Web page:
Tully State High School[edit]

Tully State High School has serviced students in the Tully district (comprising Cardwell, Kennedy, Mission Beach, Wongaling Beach, Tully, Feluga, El Arish and various other small centres) since its establishment in 1964. Tully State High School has an enrolment of approximately 630 students; as of 2016, Richard Graham is the principal of the school.

Tully State High School has been accredited as a Centre of Excellence in Mathematics, Science and Technology and is also one of only a few Reef Guardian schools; the campus is situated on extensive grounds, 38 hectares, and includes an aquaculture centre, a worm farm, an arboretum, a herd of cattle and several sports fields.

The high school was destroyed by Cyclone Yasi in 2011 and has since been rebuilt.[18]

Tully State School[edit]

Tully State School caters to the educational needs of the town's primary school children; when erected in 1924, it was known as Banyan Provisional and has since gone through a number of name changes: Tully Provisional (1925); Tully State School (1926); Tully State Rural School (1934); Tully State Rural and High School (1951); and reverted to Tully State School in 1964. The school's current motto is "Work well and succeed".

St. Clare's Parish School[edit]

St. Clare's Parish School is a Catholic primary school which was erected in 1928.


Tully Tigers, is the local Rugby League club. One of their most famous juniors is former Cowboys forward Peter Jones. Tully was once one of the biggest sporting hubs in Far North Queensland, but since the economic crisis has hit, they are looking for more and more ways to support their clubs.

Tully is the last place reclusive All Black rugby player Keith Murdoch has been sighted.[19]


The Golden Gumboot is in the park on corner of Butler Street and Hort Street. Built in 2003, the Gumboot is 6.1 metres long and 7. 9 metres high; the height corresponds to highest annual rainfall in a populated area of Australia, which occurred in Tully in 1950. There is an internal spiral staircase to the top of the boot which provides views of the town. A fibreglass green tree frog is climbing the side of the boot. There is a museum beside the boot with the history of the town's floods.[20]

See also[edit]


  1. ^ a b Australian Bureau of Statistics (27 June 2017). "Tully (SSC)". 2016 Census QuickStats. Retrieved 30 April 2018. Edit this at Wikidata
  2. ^ "Tully - town (entry 35296)". Queensland Place Names. Queensland Government. Retrieved 27 March 2016.
  3. ^ "Tully - locality (entry 45760)". Queensland Place Names. Queensland Government. Retrieved 27 March 2016.
  4. ^ "Guide to Tully in Queensland". Sydney Morning Herald. 25 November 2008. Retrieved 6 July 2013.
  5. ^ Australian Bureau of Statistics (31 October 2012). "Tully". 2011 Census QuickStats. Retrieved 27 March 2016. Edit this at Wikidata
  6. ^ Carmen Brown, Marty McCarthy and Charlie McKillop (10 April 2015). "Queensland banana farm quarantined as suspected Panama disease outbreak investigated". ABC Rural. Australian Broadcasting Corporation. Archived from the original on 18 May 2015. Retrieved 11 May 2015.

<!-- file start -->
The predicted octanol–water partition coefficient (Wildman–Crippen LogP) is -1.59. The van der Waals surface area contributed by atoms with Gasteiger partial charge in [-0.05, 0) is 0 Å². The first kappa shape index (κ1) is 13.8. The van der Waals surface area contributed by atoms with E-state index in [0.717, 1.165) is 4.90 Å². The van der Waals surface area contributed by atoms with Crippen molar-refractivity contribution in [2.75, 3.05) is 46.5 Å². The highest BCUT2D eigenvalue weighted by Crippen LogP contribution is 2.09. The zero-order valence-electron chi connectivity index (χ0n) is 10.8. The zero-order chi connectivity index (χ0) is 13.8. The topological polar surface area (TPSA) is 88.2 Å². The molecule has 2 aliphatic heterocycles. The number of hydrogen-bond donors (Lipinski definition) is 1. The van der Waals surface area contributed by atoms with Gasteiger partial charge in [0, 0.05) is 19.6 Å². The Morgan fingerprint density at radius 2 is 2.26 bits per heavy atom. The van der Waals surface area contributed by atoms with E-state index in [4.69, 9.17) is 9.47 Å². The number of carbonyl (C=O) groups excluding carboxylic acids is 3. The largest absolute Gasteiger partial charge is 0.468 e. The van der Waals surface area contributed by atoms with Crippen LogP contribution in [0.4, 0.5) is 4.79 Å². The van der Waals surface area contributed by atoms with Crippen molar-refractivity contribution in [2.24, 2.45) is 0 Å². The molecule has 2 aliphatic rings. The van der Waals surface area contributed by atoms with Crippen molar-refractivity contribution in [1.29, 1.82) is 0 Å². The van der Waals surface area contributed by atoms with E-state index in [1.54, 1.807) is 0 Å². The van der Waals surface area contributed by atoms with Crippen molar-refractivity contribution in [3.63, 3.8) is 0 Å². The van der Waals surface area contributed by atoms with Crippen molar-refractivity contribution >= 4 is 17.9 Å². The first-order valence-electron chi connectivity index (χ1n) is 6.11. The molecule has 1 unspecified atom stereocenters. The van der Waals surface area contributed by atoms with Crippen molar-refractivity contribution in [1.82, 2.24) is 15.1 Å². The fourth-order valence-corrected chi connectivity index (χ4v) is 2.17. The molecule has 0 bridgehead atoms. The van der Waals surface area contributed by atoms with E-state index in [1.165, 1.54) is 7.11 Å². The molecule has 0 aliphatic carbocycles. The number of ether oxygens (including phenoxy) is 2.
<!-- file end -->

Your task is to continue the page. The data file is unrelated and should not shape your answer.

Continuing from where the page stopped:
7. ^ "Quarantined farms send out first shipments of bananas". Media Statement. Department of the Premier and Cabinet. 30 April 2015. Archived from the original on 18 May 2015. Retrieved 11 May 2015.
  8. ^ "Tully State School (entry 601577)". Queensland Heritage Register. Queensland Heritage Council. Retrieved 7 July 2013.
  9. ^ "Tully Court House (entry 601703)". Queensland Heritage Register. Queensland Heritage Council. Retrieved 7 July 2013.
  10. ^ "Climate Statistics for Tully, Queensland". Retrieved 9 October 2013.
  11. ^ AAP (3 February 2011). "Cyclone Yasi wreaks havoc in Mission Beach, Tully and Innisfail". The Australian. Retrieved 3 February 2011.
  12. ^ Greg Stolz and AAP (3 February 2011). "Time to clean-up: Tully's call to arms". The Courier-Mail. Archived from the original on 5 September 2012. Retrieved 3 February 2011.
  13. ^ Schwarten, Evan (2 February 2011). "Tully a scene of mass devastation". The Sydney Morning Herald. Australian Associated Press. Archived from the original on 2 February 2011. Retrieved 2 February 2011.
  14. ^ ONE News (3 February 2011). "Yasi wreaks havoc but no fatalities". TVNZ. Archived from the original on 2 February 2011. Retrieved 3 February 2011.
  15. ^ "Dorothy Jones Library (Tully) (Public Libraries Connect)". State Library of Queensland. Archived from the original on 13 December 2017. Retrieved 13 December 2017.
  16. ^ "Branch Locations". Queensland Country Women's Association. Retrieved 26 December 2018.
  17. ^ Milne, Road (May 1989). "Tully as a Railhead: Timber, Cattle and Cane". Australian Railway Historical Society Bulletin: 99–106.
  18. ^ Packham, Laura (7 February 2011). "Cyclone Yasi destroys Tully High School". The Cairns Post. Archived from the original on 7 February 2011. Retrieved 7 February 2011.
  19. ^ Lowe, Robert (7 October 2005). "Disgraced All Black 'heroic' in dignified silence". The New Zealand Herald. Retrieved 25 November 2011.
  20. ^ "Tully Attractions". Highway Traveller. Archived from the original on 30 April 2018. Retrieved 1 May 2018.

External links[edit]